Updated: Oct 1, 2021
The acid mantle is a very fine film on the surface of the skin. It acts as a barrier to protect the skin from bacteria, environmental pollutants, and moisture loss. The acid mantle is made up of sebum (the skins natural oil), sweat, and dead skin cells.
To understand the acid mantle we need to have a basic understanding of pH. pH is the measure of hydrogen ions, it measures a solution for acidity or alkalinity on a scale of 0 to 14. On this scale 7 is neutral, below 7 is acidic and above 7 is alkaline. Not all liquids have a pH, only those with water.
The ideal pH of the acid mantle is 4.5-5.5 meaning that the “acid” mantle is slightly acidic to prevent harmful bacteria and environmental pollutants, which are naturally alkaline, from penetrating and damaging the skin. If the skin’s pH rises closer to neutral (7), it becomes less able to kill bacteria, leading to bad bacteria multiplying rapidly and causing dehydration, acne, sensitivity, and a whole host of other skin issues.
Unfortunately it’s pretty easy to damage the acid mantle. Cleansers and products that have a high pH will change the pH of your skin for a short time (skin will usually balance itself within about 30 minutes), but continued use can disrupt the mantle permanently. High pH products can dilate the follicles allowing bacteria and toxins to enter.
If you wash your face and it feels slightly tight and “squeaky” clean, you have removed the acid mantle. When your skin is feeling soft again, the acid mantle has rebuilt itself. Keep in mind bar soaps can have a pH of up to 9 and 10, therefore continued use of bar soap can permanently damage the acid mantle.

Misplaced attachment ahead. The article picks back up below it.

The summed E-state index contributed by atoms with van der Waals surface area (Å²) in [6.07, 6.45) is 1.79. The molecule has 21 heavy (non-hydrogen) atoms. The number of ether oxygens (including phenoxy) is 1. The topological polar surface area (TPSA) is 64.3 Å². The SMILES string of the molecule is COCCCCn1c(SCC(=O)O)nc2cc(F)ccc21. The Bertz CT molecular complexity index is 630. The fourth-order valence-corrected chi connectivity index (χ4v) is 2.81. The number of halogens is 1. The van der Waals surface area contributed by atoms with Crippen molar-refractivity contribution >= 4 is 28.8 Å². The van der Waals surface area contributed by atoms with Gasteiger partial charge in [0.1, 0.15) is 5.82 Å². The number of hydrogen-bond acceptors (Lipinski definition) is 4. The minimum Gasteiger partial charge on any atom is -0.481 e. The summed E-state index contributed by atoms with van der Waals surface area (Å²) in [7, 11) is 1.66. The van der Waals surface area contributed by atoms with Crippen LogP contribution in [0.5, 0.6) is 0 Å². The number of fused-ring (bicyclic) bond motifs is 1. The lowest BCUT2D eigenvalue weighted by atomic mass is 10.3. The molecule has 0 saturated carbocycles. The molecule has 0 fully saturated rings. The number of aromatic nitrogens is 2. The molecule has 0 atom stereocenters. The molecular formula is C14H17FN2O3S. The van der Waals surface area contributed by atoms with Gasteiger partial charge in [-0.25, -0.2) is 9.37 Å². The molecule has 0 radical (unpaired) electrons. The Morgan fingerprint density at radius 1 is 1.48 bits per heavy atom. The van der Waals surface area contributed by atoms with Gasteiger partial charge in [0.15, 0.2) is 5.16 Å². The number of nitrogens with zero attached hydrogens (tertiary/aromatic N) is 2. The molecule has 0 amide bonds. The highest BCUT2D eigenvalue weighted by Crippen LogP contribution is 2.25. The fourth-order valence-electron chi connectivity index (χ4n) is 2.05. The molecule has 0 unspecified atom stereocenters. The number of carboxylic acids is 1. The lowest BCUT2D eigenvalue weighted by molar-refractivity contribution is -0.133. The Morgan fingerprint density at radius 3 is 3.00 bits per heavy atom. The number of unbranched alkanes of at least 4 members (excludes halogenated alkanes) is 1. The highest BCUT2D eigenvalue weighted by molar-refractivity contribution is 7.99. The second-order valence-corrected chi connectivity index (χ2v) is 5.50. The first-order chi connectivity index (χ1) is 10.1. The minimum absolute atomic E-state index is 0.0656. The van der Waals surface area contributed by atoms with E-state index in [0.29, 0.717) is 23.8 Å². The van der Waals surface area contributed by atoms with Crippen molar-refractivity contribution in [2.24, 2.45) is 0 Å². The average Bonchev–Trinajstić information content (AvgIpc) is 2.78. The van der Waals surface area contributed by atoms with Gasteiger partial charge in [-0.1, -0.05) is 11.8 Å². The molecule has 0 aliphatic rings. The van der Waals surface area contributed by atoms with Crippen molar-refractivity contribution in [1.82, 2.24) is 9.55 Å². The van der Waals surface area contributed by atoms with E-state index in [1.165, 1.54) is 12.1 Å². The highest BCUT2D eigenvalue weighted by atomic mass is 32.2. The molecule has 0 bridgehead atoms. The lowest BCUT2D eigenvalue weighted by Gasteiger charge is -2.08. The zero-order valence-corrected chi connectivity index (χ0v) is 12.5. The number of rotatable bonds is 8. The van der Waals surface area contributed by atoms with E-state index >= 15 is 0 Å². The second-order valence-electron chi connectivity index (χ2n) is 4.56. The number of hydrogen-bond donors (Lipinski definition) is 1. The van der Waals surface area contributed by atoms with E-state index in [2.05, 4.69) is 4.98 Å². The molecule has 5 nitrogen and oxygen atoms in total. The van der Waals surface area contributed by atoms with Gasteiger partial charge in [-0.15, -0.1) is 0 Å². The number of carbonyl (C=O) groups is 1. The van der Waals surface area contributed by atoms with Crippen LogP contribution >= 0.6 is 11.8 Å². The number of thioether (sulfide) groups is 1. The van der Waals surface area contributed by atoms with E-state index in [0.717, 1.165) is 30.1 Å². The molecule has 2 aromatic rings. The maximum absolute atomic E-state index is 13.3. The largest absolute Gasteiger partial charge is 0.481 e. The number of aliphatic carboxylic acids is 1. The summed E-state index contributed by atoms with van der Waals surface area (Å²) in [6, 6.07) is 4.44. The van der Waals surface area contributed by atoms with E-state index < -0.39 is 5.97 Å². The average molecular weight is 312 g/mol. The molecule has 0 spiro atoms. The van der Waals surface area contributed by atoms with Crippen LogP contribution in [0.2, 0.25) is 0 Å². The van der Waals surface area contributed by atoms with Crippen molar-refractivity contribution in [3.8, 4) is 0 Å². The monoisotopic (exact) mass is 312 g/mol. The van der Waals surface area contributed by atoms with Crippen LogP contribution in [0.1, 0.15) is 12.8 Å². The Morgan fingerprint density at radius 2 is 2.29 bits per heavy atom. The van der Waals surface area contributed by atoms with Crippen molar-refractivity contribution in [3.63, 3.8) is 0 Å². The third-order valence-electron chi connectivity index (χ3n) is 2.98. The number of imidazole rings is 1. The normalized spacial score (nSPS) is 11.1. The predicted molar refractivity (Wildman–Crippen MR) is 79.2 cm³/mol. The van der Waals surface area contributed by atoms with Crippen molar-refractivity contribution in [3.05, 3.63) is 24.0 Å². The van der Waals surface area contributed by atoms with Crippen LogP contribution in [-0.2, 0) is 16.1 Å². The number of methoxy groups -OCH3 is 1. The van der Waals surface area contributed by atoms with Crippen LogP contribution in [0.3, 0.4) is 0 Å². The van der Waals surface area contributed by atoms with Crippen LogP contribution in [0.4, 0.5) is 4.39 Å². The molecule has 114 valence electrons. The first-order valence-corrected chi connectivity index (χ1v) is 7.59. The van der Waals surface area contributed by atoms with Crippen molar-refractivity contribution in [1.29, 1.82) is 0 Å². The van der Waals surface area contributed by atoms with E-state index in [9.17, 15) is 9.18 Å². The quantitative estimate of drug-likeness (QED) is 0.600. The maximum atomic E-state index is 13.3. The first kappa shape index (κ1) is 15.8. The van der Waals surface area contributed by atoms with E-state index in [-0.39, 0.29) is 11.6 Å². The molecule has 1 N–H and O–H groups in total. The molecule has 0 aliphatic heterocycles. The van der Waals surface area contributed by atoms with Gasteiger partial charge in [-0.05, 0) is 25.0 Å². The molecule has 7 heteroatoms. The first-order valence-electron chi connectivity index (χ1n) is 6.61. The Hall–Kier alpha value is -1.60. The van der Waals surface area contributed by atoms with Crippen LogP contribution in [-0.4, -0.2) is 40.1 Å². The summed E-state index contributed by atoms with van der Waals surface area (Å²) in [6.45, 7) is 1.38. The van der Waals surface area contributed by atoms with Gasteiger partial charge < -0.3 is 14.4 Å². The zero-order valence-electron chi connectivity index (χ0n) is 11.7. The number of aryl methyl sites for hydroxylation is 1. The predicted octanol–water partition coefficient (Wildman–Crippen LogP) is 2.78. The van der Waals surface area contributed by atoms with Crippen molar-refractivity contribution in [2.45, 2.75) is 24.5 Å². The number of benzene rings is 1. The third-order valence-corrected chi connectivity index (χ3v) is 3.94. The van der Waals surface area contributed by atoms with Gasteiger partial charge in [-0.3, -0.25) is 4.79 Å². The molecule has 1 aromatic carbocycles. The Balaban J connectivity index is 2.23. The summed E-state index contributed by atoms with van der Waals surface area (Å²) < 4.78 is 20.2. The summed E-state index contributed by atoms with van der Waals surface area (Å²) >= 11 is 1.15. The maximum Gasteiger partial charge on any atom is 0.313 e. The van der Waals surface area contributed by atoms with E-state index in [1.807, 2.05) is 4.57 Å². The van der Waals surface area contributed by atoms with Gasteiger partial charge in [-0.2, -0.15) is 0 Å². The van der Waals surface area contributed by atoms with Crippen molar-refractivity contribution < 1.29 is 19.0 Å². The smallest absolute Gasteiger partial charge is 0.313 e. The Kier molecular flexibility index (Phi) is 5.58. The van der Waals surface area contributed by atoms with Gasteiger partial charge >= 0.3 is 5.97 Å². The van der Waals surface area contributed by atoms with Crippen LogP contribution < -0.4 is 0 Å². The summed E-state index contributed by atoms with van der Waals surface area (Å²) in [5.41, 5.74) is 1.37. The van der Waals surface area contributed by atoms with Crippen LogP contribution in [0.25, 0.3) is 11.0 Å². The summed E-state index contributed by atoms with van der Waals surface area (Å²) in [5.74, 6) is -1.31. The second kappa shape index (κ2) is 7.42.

The regular use of acids/peels, extreme health and cold, sun, air conditioning, pollution, free radicals, over exfoliating and skincare products that are too acidic or alkaline can all damage the mantle.
The factors that affect the skin barrier are:
Aging – as we age skin barrier function becomes weaker. Skin tends to be quite dry, there is a lot of moisture loss
Water has a pH of about 6 – 8.5 which makes it alkaline. Washing too much can cause a loss of NMF’s in the skin as well as damaging the barrier
UVA/UVB damage – normally neutralized by skin’s natural antioxidant defense system however prolonged exposure can weaken the skins natural defense system
Chemical influences such as detergents and perfumes can alter skin’s natural pH levels and damage the barrier causing the skin to become dry and sensitive
Temperature/humidity - cold weather can cause dry skin, low humidity can cause dehydration and skin sensitivity, and humid/hot weather can increase sebum production leading skin to be moist and shiny and may trigger skin conditions such as rosacea.
Washing with harsh products that have a high pH and make your skin feel “squeaky” clean.
Signs of a damaged skin barrier
Cracked skin sometimes even bleeding
The good news is the acid mantle can be repaired, although it will take time.
Using products with a pH as close to 5.5 is a first step in healing the mantle.
Don’t over cleanse
Don’t over exfoliate
Use caution when using at home chemical exfoliants and peels. In order for exfoliation to occur, the pH of the product must be acidic, some acids are stronger than others. Always use a home exfoliant specifically for your skin and follow directions carefully.
If you have dry or sensitive skin, replenish the acid mantle using natural plant oils (Donna J Skincare’s are the best 😊)